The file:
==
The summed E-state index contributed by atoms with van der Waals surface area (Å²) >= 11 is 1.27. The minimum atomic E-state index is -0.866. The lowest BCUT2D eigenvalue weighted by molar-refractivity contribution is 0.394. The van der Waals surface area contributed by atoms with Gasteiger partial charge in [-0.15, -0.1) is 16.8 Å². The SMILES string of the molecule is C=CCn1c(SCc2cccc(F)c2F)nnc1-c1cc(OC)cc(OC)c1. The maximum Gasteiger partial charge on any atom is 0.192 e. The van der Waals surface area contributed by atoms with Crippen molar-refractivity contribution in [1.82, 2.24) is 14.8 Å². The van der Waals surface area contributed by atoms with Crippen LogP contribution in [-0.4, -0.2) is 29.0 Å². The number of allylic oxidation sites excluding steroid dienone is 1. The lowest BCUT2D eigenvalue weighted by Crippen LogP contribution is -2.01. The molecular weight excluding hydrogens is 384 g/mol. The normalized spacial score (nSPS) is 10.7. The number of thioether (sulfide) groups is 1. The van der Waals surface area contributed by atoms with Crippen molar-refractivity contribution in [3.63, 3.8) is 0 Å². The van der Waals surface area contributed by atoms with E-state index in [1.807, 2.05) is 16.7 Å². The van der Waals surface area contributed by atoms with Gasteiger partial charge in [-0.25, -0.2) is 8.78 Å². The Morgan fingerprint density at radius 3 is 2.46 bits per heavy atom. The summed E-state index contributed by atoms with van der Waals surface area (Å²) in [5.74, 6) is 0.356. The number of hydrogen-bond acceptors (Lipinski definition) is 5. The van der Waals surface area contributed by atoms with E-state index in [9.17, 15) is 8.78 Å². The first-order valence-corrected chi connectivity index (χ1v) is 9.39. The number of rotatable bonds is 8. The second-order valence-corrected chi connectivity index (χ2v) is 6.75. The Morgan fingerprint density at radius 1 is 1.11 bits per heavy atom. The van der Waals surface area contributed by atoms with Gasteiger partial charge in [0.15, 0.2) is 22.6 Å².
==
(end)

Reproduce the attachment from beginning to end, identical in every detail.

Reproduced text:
The summed E-state index contributed by atoms with van der Waals surface area (Å²) >= 11 is 1.27. The minimum atomic E-state index is -0.866. The lowest BCUT2D eigenvalue weighted by molar-refractivity contribution is 0.394. The van der Waals surface area contributed by atoms with Gasteiger partial charge in [-0.15, -0.1) is 16.8 Å². The SMILES string of the molecule is C=CCn1c(SCc2cccc(F)c2F)nnc1-c1cc(OC)cc(OC)c1. The maximum Gasteiger partial charge on any atom is 0.192 e. The van der Waals surface area contributed by atoms with Crippen molar-refractivity contribution in [1.82, 2.24) is 14.8 Å². The van der Waals surface area contributed by atoms with Crippen LogP contribution in [-0.4, -0.2) is 29.0 Å². The number of allylic oxidation sites excluding steroid dienone is 1. The lowest BCUT2D eigenvalue weighted by Crippen LogP contribution is -2.01. The molecular weight excluding hydrogens is 384 g/mol. The normalized spacial score (nSPS) is 10.7. The number of thioether (sulfide) groups is 1. The van der Waals surface area contributed by atoms with Crippen molar-refractivity contribution in [3.63, 3.8) is 0 Å². The van der Waals surface area contributed by atoms with E-state index in [1.807, 2.05) is 16.7 Å². The van der Waals surface area contributed by atoms with Gasteiger partial charge in [-0.25, -0.2) is 8.78 Å². The Morgan fingerprint density at radius 3 is 2.46 bits per heavy atom. The summed E-state index contributed by atoms with van der Waals surface area (Å²) in [5.74, 6) is 0.356. The number of hydrogen-bond acceptors (Lipinski definition) is 5. The van der Waals surface area contributed by atoms with E-state index in [9.17, 15) is 8.78 Å². The first-order valence-corrected chi connectivity index (χ1v) is 9.39. The number of rotatable bonds is 8. The second-order valence-corrected chi connectivity index (χ2v) is 6.75. The Morgan fingerprint density at radius 1 is 1.11 bits per heavy atom. The van der Waals surface area contributed by atoms with Gasteiger partial charge in [0.15, 0.2) is 22.6 Å².